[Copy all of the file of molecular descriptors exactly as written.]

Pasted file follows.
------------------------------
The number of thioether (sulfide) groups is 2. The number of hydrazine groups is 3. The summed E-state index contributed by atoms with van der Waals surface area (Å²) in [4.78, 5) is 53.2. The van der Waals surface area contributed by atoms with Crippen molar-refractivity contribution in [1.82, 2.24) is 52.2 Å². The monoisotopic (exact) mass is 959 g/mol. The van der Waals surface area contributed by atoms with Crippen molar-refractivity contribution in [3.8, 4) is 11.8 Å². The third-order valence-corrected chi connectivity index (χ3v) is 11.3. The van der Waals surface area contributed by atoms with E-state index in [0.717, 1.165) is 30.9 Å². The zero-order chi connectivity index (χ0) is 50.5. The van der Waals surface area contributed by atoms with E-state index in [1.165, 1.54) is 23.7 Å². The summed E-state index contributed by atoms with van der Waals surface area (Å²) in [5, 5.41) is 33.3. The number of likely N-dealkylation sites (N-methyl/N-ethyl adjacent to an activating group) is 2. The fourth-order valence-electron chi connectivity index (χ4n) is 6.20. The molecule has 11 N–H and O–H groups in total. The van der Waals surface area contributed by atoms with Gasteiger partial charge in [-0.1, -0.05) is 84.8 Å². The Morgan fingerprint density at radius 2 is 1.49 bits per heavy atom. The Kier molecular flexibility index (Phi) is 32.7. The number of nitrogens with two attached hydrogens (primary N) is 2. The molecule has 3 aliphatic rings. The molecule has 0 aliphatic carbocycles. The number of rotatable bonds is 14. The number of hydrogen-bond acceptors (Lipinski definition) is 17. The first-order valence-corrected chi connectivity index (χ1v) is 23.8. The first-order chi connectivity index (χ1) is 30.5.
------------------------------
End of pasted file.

The number of thioether (sulfide) groups is 2. The number of hydrazine groups is 3. The summed E-state index contributed by atoms with van der Waals surface area (Å²) in [4.78, 5) is 53.2. The van der Waals surface area contributed by atoms with Crippen molar-refractivity contribution in [1.82, 2.24) is 52.2 Å². The monoisotopic (exact) mass is 959 g/mol. The van der Waals surface area contributed by atoms with Crippen molar-refractivity contribution in [3.8, 4) is 11.8 Å². The third-order valence-corrected chi connectivity index (χ3v) is 11.3. The van der Waals surface area contributed by atoms with E-state index in [0.717, 1.165) is 30.9 Å². The zero-order chi connectivity index (χ0) is 50.5. The van der Waals surface area contributed by atoms with E-state index in [1.165, 1.54) is 23.7 Å². The summed E-state index contributed by atoms with van der Waals surface area (Å²) in [5, 5.41) is 33.3. The number of likely N-dealkylation sites (N-methyl/N-ethyl adjacent to an activating group) is 2. The fourth-order valence-electron chi connectivity index (χ4n) is 6.20. The molecule has 11 N–H and O–H groups in total. The van der Waals surface area contributed by atoms with Gasteiger partial charge in [-0.1, -0.05) is 84.8 Å². The Morgan fingerprint density at radius 2 is 1.49 bits per heavy atom. The Kier molecular flexibility index (Phi) is 32.7. The number of nitrogens with two attached hydrogens (primary N) is 2. The molecule has 3 aliphatic rings. The molecule has 0 aliphatic carbocycles. The number of rotatable bonds is 14. The number of hydrogen-bond acceptors (Lipinski definition) is 17. The first-order valence-corrected chi connectivity index (χ1v) is 23.8. The first-order chi connectivity index (χ1) is 30.5.